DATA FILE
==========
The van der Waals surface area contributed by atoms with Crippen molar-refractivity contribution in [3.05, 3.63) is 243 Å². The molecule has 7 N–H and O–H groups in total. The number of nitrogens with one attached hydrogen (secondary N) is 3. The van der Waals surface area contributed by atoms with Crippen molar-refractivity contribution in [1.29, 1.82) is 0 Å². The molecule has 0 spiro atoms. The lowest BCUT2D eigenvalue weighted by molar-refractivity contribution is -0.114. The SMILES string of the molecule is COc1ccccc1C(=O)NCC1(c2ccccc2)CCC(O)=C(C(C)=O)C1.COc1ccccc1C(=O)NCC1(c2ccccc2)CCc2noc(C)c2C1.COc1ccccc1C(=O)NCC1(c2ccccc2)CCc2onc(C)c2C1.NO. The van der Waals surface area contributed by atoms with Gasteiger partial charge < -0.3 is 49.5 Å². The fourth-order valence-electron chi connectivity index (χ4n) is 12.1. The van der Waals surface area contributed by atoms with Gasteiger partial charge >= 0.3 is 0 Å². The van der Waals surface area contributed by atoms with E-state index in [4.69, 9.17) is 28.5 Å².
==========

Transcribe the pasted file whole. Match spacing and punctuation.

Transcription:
The van der Waals surface area contributed by atoms with Crippen molar-refractivity contribution in [3.05, 3.63) is 243 Å². The molecule has 7 N–H and O–H groups in total. The number of nitrogens with one attached hydrogen (secondary N) is 3. The van der Waals surface area contributed by atoms with Crippen molar-refractivity contribution in [1.29, 1.82) is 0 Å². The molecule has 0 spiro atoms. The lowest BCUT2D eigenvalue weighted by molar-refractivity contribution is -0.114. The SMILES string of the molecule is COc1ccccc1C(=O)NCC1(c2ccccc2)CCC(O)=C(C(C)=O)C1.COc1ccccc1C(=O)NCC1(c2ccccc2)CCc2noc(C)c2C1.COc1ccccc1C(=O)NCC1(c2ccccc2)CCc2onc(C)c2C1.NO. The van der Waals surface area contributed by atoms with Gasteiger partial charge < -0.3 is 49.5 Å². The fourth-order valence-electron chi connectivity index (χ4n) is 12.1. The van der Waals surface area contributed by atoms with Gasteiger partial charge >= 0.3 is 0 Å². The van der Waals surface area contributed by atoms with E-state index in [4.69, 9.17) is 28.5 Å².